I need to pick my steps ever more carefully as I go along, the path growing ever slippier, and approaching so close to the Whiteadder in some spots that I’m in real danger of sliding right in. I walk in the branchy leaf-litter to the right of the path as often as I can, where my shoes find a better grip. In some places, I hold to the naked branches of the nearby trees and shrubs. Luckily, the sets of wooden steps at the steep rises and descents are each equipped with a rough but sturdy handrail. No doubt, the steps are often rendered slippery by Scotland’s abundant precipitation.

David Hume Walk along the Whiteadder River, looking west and a little south

During this glorious, wintry riverside walk, I see pheasant, ducks, and many small birds; at one point, off to my right, I see a very large hare bounding across a field. I also hear occasional shooting, presumably for pheasant, which reminds me not to leave the paths or hop fences to explore any private field or wood. Scotland’s laws permit free passage even through private property, but I’m not entirely confident that my bright red coat can guarantee against a hunting accident.

At a high clearing overlooking the river, I reach a wooden bench. It’s a good place, I think, to enjoy the little thermos of hot coffee I obtained at the little grocery store in the village shortly after I arrived this morning. I was a little surprised to discover, from the instructions posted on the wall behind the counter, that orders of fresh milk, bread, and eggs must be placed ahead of time; they don’t stock them otherwise. Hot water and instant coffee, however, are available on demand. Though nothing fancy, the coffee is warming and bracing, and I enjoy it thoroughly.

David Hume Walk along the Whiteadder River, looking east and north towards Ninewells.

After I finish my coffee, I brush as much snow off of myself as I can and bundle more firmly into my clothing: at this point, my coat is damp in places and my boots and two pairs of wool socks have allowed some of the cold and wet to reach my feet. I turn back and retrace my steps, walking more slowly this time and looking for the rocky overhangs I may find here. I don’t find much, but there is a small one with a tree that’s grown over the top of it. Perhaps the riverbank is higher here than it used to be, filling in the bottom of it. I think I’ll return in the summer when the river is lower and the banks are more accessible and not obscured by snow. When I reach the place where the wooden steps ascend the rise to the main path, I continue north this time, toward the site of Ninewells.

Stairs to the left continue the Chirnside Path, the unmarked branch straight ahead leads northeast and thus towards Ninewells site. So, I take the branch straight ahead

Left, the south side of the house built northeast of the original Ninewells site. Right, the path I came from branching north from Chirnside & Paxton Path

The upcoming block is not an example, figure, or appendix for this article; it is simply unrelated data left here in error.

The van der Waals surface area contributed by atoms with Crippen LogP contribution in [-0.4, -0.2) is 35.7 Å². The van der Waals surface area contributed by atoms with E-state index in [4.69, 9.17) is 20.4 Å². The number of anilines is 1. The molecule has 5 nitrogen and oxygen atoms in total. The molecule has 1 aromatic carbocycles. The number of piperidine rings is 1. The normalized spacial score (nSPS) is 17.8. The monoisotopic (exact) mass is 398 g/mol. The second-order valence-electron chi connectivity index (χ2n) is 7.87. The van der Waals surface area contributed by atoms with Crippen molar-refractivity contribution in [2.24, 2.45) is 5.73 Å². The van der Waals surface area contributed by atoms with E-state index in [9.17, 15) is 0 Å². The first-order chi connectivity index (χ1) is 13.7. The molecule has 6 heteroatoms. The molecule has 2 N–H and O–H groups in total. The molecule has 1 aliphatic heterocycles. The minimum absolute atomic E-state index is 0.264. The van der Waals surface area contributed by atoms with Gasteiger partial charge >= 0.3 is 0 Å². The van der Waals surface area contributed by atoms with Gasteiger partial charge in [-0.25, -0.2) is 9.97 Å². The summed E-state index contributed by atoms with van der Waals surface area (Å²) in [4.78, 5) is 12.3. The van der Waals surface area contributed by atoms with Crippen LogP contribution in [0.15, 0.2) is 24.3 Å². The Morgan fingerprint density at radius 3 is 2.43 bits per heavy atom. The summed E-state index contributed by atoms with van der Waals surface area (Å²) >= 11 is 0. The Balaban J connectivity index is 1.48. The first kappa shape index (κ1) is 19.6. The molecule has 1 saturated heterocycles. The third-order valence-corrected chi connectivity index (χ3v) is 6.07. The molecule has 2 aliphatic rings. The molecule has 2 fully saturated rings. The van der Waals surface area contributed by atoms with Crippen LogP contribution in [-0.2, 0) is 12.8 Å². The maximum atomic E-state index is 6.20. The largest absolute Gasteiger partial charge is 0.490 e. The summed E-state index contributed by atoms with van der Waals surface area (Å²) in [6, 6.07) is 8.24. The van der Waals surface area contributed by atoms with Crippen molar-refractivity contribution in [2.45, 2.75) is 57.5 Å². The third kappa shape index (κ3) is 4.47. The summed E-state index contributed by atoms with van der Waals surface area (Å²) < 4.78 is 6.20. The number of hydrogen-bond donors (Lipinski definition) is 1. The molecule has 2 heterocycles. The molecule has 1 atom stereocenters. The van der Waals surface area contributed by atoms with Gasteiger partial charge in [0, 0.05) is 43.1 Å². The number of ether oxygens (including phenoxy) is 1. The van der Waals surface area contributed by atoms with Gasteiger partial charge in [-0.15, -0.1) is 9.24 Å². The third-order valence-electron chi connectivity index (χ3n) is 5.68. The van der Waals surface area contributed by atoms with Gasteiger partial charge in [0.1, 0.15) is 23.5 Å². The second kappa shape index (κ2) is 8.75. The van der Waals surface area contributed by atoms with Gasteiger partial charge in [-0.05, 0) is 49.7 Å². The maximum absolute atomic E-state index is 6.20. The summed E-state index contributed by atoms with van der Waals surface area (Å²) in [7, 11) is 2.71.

Path between the Chirnside Path and Ninewells site, with part of the rotted wood walkway passing over the springs. This is the view facing southwest as I’m returning to the main Chirnside path

As I walk, I see a raised wooden walkway rotting away under moss and leaf litter. Shortly after, my boots step off frozen ground and sink into mud. A few yards along, there’s another, even wetter patch. This is just what I hoped to find! It’s confirmation that I’m in the right place: Ninewells was named for the nine springs on the estate, which bubbled up from the slope down to the river. I’ve just passed two of them. These will have to do in lieu of any historical markers I fail to find here.

I imagine the old house and the three children, John, Katherine, and David, returning from their play along the river, wet and cold, ready for mother Katherine to bundle them up with books by the fireside. My mental picture of the old house is hazy, though, since I’ve found no images that reveal just what the house looked like during Hume’s time here. There’s an old drawing of the house, made no later than 1840, that I’ve seen here and there in my resources. It’s also reproduced on the David Hume historical placard at the head of the path to the river, which you can see below. Two successive fires damaged and then largely destroyed the original house, so David’s only brother John, his senior by two years and hence the family heir, had it rebuilt, likely in a very similar style to the original.

Ninewells House prior to 1840, from David Hume historical placard near Ninewells House

The house at Ninewells changed many times over the years, sometimes restored and expanded, sometimes torn down and replaced altogether. Its last incarnation, in World War II, saw its use as a hostel for displaced people and a prisoner of war camp. Its ruins were finally torn down in January of 1964. (I also find a photo of Ninewells’ ruins from the southwest, which would be my view from the path if it were still standing, in a Historic Environment Scotland website, but I’m still waiting to receive permission to publish it here.)

Clear view of the Ninewells site and south side of the modern house built to the northwest of it, looking northwest from the Chirnside Path. That places me somewhere very near or perhaps right on the old Ninewells house site. There’s no marker I can find.